After an early afternoon of (steam)trainspotting, Saturday’s outdoor gigs began with the likes of Euro punk-pop band La La Love You wearing their influences proudly on their sleeves (named after a Pixies songs, their songs sounded like Pixies songs). The afternoon featured one of the musical highlights of the weekend in the form of Paisley & Charlie’s intimate set on the Indietracks steam train. Deviating from their usual key heavy set, the twosome played their repertoire stripped down, acoustic guitar and voice (with some ribbons and bubbles, too) and nothing else. Paisley’s sweetly soft vocal twinned with Charlie’s sweetly sad acoustic was reminiscent of The Sundays, and was well matched with the idyllic nature of the old train as it rolled past beautiful Derbyshire countryside to our right and rustic, quaint railway stations to our left. I managed to catch up with the couple later on near the main stage (regretfully in the process stalling Charlie’s designs for a quick loo pit stop). “It feels like for once we fit in somewhere” Paisley told me, and she went on to compare the Midlands Railway Centre favourably against their usual Camden haunts “where people are usually too cool to clap”. A chaotic weekend for the duo, Paisley & Charlie “went on the wrong train and had to set up at the last minute” and due to this ended up playing twice, with the steam train music timetable thrown into blissful disarray. Charlie told me he was particularly looking forward (like everyone else, I guess) to The Primitives having worked with their producer in Coventry and having “played the same red guitar Paul Court played in the “Crash” video”! I also managed to meet the American band Onward Chariots (formerly, and bizarrely, Chariots Of Tuna) on Saturday afternoon. A troupe admittedly “giddy from the steam trains”, they were clearly buzzing with excitement about playing the festival and were all well in tune with what they called its “positive atmosphere”. Citing Standard Fare and Pains Of Being Pure At Heart as the bands they most wanted to see (they grew up in the same area as Pains drummer Kurt Feldman in NY), Rus, Ben, Shawn and Dan from the band told me how “indiepop bands can’t play wherever they want in New York and the bands that play together are completely unrelated, so playing England is great as there’s a scene and all the bands are connected”. The four piece exclaimed “it’s great to see people we love but have never met”, and were especially excited to see and meet Sebastián Litmanovich aka Cineplexx in particular – “we’ve recorded a song with him but have never actually met him!” Informing me of their support slot with David Gedge’s legendary outfit The Wedding Present (former Indietracks headliners) this month in Athens, Georgia (not Greece), the group also said their “peak shows to date have been in the UK” thanks largely to the “enthusiastic crowds especially in London and Nottingham”, with Glasgow their next UK destination. Ben from the band closed by telling me, unsurprisingly, that they have “seen far more enthusiasm for what we do here than at all the shows we’ve played in the US combined”, and that they now seldom play in New York. Later on in the day, the Outdoor Stage saw seminal Sarah Records band The Orchids admit they were hoping to enjoy Indietracks 2010 more than Indietracks 2007 where they had “all the pressure of headlining”. The band played a memorable set full of songs spanning from the mid 80s to recent years, and were followed by the equally memorable Scots Ballboy who harmoniously belted out one of the loudest sets of the weekend. Organiser Stuart Mackay watched the band from near the technical area looking incredibly happy, and far less stressed than I can imagine he has been at past Indietracks (see festival preview). Though for many the cancellation of anarchic art group Love Is All as headliners of the Indoor Stage on Saturday night was a crushing blow, there can be little doubt that there are very few indiepop bands as highly qualified to step into their shoes as a headliner than Tender Trap. (Not to be confused, of course, with the incredibly drab recent chart-botherers Temper Trap). Headed by Amelia Fletcher (formerly of Talulah Gosh, Heavenly and Marine Research), and featuring fellow ex-Heaven-ite Rob Pursey and Elizabeth Darling (née Morris) of Allo Darlin’, the band rattled through a joyous set mainly comprised of songs from their latest album “Dansette Dansette”. Fletcher’s shy and reserved onstage banter was in stark contrast to her strong vocal performance and presence in the songs. “Some people have told me the lyrics to this song are a bit silly” she declared about “Do You Want A Boyfriend?” before justifying the point – “true, I don’t know what ‘gynecologically teasing’ really means, either”. The band then burst into the jolly song, brimming with unmistakable Amelia Fletcher melody. Other highlights included the brooding “Girls With Guns” and the new album’s title track, the video of which they promised would be recorded on the final day at the festival. The stalwarts also had time to dig out an old Talulah Gosh number before the curtain called on their set.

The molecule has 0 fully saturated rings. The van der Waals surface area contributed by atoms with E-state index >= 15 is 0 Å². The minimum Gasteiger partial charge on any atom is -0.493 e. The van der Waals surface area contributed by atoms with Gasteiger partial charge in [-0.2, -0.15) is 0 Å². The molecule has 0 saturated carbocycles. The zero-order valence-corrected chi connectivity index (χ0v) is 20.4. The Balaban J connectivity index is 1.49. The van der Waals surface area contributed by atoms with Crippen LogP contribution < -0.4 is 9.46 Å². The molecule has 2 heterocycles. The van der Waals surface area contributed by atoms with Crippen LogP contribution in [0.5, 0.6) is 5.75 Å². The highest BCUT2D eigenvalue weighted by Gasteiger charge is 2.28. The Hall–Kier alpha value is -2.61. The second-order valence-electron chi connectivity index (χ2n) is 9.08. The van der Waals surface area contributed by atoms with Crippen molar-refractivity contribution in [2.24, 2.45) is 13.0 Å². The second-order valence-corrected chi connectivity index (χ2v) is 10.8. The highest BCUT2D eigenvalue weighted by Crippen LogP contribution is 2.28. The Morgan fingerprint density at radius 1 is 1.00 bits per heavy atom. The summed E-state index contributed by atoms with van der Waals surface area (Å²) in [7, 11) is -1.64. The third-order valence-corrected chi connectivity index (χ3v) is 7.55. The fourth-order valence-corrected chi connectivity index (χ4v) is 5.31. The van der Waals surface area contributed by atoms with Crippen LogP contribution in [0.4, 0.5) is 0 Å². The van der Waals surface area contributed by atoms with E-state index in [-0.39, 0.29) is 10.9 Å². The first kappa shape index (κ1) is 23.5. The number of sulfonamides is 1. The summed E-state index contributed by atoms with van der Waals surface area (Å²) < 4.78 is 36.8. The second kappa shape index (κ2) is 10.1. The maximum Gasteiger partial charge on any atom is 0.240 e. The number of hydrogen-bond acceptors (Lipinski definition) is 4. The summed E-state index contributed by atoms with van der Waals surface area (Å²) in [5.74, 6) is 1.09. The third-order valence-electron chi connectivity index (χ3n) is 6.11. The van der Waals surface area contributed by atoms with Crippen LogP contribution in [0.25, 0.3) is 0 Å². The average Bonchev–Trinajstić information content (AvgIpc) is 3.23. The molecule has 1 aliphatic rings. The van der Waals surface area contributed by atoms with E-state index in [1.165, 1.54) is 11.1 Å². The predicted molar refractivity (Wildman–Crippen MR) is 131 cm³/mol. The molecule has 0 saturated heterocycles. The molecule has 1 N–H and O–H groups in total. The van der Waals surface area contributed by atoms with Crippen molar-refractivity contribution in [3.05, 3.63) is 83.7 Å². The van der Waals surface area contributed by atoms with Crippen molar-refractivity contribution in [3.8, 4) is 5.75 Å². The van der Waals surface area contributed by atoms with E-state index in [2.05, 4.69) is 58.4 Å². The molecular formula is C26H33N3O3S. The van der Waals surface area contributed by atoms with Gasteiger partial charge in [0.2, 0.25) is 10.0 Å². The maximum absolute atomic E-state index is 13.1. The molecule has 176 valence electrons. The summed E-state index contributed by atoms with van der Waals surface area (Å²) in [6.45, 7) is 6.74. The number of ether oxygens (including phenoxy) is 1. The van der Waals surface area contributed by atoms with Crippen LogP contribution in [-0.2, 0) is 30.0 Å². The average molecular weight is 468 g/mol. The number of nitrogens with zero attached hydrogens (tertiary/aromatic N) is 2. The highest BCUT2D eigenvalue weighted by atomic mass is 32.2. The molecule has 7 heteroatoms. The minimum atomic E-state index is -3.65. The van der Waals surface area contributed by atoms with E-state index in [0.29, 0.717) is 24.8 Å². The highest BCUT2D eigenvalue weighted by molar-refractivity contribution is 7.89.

^Cineplexx preaching indiepop in Spanish at the Church Stage; pews full.